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Drosophila Melanogaster (Fruit Fly) Genetics

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Published: Mon, 14 May 2018

  • Preyash Patel
  • Steve Hoang

fruit_fly_head-t2.jpgkbtnk9dz-1367209643.jpg

Introduction:

The experiment conducted used drosophila or fruit flies to test certain crosses such as a sepia female drosophila x wild male drosophila, a white female drosophila x wild male drosophila, and red/vestigial female drosophila x sepia/normal male drosophila. They are easy and inexpensive to maintain and can also be easily examined (“Drosophila melanogaster”). In addition, drosophila has the most rapid reproductive rate of any dried-fruit insect (“Fruit fly (Drosophila melanogaster)”). Furthermore, drosophila are diploid organisms which means that their chromosomes are arranged in homologous pairs and for a simple phenotypic trait, there will be two copies of the gene (one on each chromosome). Pairs of genes are called alleles and for each autosomal non sex-linked gene or trait, there are two alleles. Identical alleles in an organism signify that the organism is homozygous for that gene. In this experiment, we did a monohybrid cross, dihybrid cross, and a sex-linked cross. According the basic genetic law, in our experiment, the monohybrid cross should yield 50% red females and 50% red males in the F1 generation and 37.5% Red Females, 12.5% Sepia Females, 37.5% Red Males, and 12.5% Sepia Males in the F2 generation. The X-linked cross should yield 50% red eyed females and 50% white eyed males in the F1 generation and 25% Red Females, 25% White Females, 25% Red Males, and 25% White Males in the F2 generation. Finally, the dihybrid cross should yield 50% red normal males and 50% red normal female in the F1 generation and 28.125% red normal males, 28.125% red normal females, 9.375% red vestigial males, 9.375% red vestigial females, 9.375% sepia normal males, 9.375% sepia normal females, 3.125% sepia vestigial males, and 3.125% sepia vestigial females in the F2 generation.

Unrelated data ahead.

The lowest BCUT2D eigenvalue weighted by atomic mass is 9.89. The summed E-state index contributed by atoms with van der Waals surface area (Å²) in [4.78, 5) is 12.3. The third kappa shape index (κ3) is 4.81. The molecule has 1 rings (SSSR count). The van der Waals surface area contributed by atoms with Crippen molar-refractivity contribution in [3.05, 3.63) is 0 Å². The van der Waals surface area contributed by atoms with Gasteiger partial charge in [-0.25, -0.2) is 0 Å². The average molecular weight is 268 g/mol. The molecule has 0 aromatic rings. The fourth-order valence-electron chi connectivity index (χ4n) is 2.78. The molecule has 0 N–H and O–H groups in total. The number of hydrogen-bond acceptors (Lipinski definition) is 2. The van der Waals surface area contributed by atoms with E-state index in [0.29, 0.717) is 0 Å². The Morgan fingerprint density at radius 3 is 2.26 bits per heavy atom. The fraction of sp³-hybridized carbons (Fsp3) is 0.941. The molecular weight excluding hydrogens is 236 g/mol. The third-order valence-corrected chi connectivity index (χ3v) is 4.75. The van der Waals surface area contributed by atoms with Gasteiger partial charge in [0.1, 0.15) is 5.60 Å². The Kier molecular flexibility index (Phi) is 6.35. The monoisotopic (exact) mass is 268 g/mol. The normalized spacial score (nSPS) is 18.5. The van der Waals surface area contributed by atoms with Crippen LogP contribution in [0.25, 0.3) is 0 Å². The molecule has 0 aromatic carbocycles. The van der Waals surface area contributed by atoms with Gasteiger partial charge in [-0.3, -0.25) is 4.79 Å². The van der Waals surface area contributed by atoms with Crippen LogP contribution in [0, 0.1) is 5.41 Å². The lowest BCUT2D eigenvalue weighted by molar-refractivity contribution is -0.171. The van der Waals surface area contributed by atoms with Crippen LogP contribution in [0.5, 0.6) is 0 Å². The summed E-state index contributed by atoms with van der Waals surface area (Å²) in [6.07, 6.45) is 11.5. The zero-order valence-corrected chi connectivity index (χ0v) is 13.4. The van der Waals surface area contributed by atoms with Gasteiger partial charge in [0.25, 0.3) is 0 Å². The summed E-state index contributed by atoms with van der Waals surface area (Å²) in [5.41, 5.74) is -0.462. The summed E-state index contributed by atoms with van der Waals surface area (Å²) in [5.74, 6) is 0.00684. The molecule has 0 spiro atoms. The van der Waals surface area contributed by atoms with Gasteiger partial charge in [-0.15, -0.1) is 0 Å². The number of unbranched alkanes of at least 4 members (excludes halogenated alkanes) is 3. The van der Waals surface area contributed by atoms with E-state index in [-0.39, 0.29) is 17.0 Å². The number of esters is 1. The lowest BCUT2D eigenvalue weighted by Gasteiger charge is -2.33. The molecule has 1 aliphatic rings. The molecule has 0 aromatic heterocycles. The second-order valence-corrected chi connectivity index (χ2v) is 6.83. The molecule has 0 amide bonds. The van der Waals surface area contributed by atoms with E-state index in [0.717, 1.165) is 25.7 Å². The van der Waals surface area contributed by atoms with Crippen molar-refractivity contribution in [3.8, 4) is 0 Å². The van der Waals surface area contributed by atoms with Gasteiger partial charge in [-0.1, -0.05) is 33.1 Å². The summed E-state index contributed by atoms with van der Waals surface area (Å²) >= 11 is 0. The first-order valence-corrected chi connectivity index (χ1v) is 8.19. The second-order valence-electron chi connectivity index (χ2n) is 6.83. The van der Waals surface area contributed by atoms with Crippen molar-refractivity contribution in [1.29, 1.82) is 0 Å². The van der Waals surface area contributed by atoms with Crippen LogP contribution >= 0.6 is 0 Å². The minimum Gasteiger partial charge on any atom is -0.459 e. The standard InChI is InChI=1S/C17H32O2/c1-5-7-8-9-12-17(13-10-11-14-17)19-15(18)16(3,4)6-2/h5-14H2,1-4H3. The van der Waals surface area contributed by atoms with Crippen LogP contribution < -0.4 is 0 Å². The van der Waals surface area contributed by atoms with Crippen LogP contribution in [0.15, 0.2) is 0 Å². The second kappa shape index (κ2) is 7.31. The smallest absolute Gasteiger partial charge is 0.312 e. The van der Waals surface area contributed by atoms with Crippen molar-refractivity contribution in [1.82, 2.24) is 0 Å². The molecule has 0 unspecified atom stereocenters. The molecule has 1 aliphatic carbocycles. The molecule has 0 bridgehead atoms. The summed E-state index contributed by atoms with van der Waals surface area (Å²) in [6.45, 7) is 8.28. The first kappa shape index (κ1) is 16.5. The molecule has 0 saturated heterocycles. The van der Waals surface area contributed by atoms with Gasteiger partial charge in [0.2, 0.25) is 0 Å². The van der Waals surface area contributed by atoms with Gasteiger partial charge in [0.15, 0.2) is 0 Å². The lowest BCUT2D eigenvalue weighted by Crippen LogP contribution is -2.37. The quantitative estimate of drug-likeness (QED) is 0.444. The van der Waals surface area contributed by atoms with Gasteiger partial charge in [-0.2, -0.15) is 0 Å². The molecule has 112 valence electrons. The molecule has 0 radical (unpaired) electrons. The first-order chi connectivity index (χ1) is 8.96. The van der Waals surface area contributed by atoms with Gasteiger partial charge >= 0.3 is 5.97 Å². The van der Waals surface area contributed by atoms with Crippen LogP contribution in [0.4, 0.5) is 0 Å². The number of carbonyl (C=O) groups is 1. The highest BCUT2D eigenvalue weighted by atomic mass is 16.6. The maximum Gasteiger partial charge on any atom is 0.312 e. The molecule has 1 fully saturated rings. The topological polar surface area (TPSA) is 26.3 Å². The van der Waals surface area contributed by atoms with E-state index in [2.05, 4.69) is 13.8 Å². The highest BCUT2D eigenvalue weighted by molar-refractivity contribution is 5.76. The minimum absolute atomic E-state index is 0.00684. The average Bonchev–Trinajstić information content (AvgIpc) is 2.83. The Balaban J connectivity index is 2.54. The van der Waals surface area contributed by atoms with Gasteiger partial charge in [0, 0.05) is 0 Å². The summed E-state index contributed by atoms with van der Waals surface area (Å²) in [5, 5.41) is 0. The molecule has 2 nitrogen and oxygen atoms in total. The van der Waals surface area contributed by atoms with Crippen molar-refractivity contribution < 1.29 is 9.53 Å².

Hypotheses:

Cross I

Null: The distribution of the F1 and F2 offspring of the sepia female drosophila x wild male drosophila in cross1 will be 50% red females and 50% red males (or 100% red) in the F1 generation and 37.5% Red Females, 12.5% Sepia Females, 37.5% Red Males, and 12.5% Sepia Males (or 75% Red and 25% Sepia) in the F2 generation.

Cross 2

Null: The distribution of the F1 and F2 offspring of the white female drosophila x wild male drosophila in cross 2 will be 50% red eyed females and 50% white eyed males in the F1 generation and 25% Red Females, 25% White Females, 25% Red Males, and 25% White Males (or 50% red and 50% white) in the F2 generation.

Cross 3

Null: The distribution of the F1 and F2 offspring of the red/vestigial female drosophila x sepia/normal male drosophila in cross 3 will be 50% red normal males and 50% red normal female in the F1 generation and 28.125% red normal males, 28.125% red normal females, 9.375% red vestigial males, 9.375% red vestigial females, 9.375% sepia normal males, 9.375% sepia normal females, 3.125% sepia vestigial males, and 3.125% sepia vestigial females (or 56.25% Red Normal, 18.75% Red Vestigial, 18.75% Sepia Normal, and 6.25% Sepia Vestigial) in the F2 generation.

Methodology:

Materials- vials, fruit flies, fruit fly food, plugs, FlyNap (anesthetic), nets, microscopes, paint brushes, probes, freezer.